- Pets and Animals
Animal Rescue Stories
There are two main reasons why there is a need for animal shelters and officers. First, because an astonishing number of people are cruel to animals ignorantly or thoughtlessly. The second reason is because the animals do almost incredible things, getting into plights that no human would devise. One of their primary jobs is rescuing animals from curious predicaments. Here are seven rescue stories with happy endings.
The picture is Buster, my Lab Boxer mix dog.
My Animal Care Jobs
A long time ago I worked for the Humane Society and I was a vet assistant, dog trainer, and dog groomer for quite a few years. These animal stories that were told by someone I know, happened in San Francisco many years ago. He ran an animal shelter there.
The intro picture is my Lab Boxer dog Buster that I rescued from a puppy mill almost ten years ago. Buster had parasites, was very very difficult to house train, and many other problems. Puppy mills where they just breed dogs in terrible dirty conditions to get as many puppies as possible need to be stopped!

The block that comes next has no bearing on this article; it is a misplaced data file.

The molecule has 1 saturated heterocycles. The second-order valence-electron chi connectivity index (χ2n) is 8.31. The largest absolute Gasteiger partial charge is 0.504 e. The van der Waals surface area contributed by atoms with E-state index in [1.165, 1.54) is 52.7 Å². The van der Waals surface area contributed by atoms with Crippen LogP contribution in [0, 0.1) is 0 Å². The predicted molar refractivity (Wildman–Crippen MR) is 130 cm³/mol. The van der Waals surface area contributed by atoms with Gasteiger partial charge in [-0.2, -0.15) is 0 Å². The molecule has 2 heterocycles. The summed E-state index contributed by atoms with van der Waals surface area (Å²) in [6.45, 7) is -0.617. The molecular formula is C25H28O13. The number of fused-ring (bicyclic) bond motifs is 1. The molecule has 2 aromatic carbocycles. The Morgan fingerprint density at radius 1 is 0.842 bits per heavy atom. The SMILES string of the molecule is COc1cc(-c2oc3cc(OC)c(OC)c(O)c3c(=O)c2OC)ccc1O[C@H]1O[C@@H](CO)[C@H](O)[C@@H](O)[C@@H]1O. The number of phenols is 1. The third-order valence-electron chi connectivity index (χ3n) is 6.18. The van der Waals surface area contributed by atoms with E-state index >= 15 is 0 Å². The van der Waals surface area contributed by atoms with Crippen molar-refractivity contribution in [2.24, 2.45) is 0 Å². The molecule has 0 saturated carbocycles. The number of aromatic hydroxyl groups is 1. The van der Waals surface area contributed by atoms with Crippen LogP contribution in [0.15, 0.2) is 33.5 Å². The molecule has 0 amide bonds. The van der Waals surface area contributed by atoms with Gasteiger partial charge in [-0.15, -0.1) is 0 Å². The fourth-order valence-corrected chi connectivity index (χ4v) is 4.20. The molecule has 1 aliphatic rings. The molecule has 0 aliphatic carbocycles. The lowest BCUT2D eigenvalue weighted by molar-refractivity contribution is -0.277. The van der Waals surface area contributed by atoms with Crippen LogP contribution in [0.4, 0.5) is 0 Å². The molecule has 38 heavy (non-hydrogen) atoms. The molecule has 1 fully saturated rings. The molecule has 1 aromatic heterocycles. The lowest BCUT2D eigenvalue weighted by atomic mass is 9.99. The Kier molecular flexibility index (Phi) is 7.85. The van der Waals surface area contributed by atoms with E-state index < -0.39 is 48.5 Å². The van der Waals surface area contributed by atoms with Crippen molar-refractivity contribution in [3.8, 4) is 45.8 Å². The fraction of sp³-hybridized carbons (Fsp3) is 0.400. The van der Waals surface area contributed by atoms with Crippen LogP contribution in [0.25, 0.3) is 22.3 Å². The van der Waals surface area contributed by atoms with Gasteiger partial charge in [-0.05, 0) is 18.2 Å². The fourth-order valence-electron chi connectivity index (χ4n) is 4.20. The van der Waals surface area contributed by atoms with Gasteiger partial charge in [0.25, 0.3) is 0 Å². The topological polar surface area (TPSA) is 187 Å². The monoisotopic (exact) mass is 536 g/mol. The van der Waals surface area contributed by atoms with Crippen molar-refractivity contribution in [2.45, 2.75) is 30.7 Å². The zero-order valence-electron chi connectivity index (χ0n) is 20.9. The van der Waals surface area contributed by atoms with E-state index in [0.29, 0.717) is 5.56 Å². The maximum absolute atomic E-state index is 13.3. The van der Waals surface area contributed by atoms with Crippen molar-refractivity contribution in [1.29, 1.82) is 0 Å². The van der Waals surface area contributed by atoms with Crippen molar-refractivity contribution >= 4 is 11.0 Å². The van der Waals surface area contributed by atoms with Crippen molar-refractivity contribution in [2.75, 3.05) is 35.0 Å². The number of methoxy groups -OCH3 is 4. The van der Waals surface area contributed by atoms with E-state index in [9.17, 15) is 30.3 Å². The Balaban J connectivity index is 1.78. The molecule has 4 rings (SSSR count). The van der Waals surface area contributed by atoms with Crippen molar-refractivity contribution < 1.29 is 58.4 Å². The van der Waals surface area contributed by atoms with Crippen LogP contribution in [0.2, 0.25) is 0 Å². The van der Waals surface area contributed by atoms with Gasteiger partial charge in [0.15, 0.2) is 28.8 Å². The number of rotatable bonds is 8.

Late one afternoon, a humane officer hopped into an animal ambulance to go to the aid of a cow. He was unprepared for what he found . In a small pasture was a large tree with forked trunks. The cow had climbed into the fork and become wedged. The officer arranged a sling under the cow but he didn’t know what to do next. So he called for the fire department. Darkness fell as a fire truck arrived, trailed by a procession of interested citizens. Another sling was put under the cow’s hindquarters and attached to the fire truck. The officer chopped down one trunk of the tree. The cow was lowered safely and freed of the slings. She chased the officer into his ambulance and put a dent in the fender, to the delight of the spectators.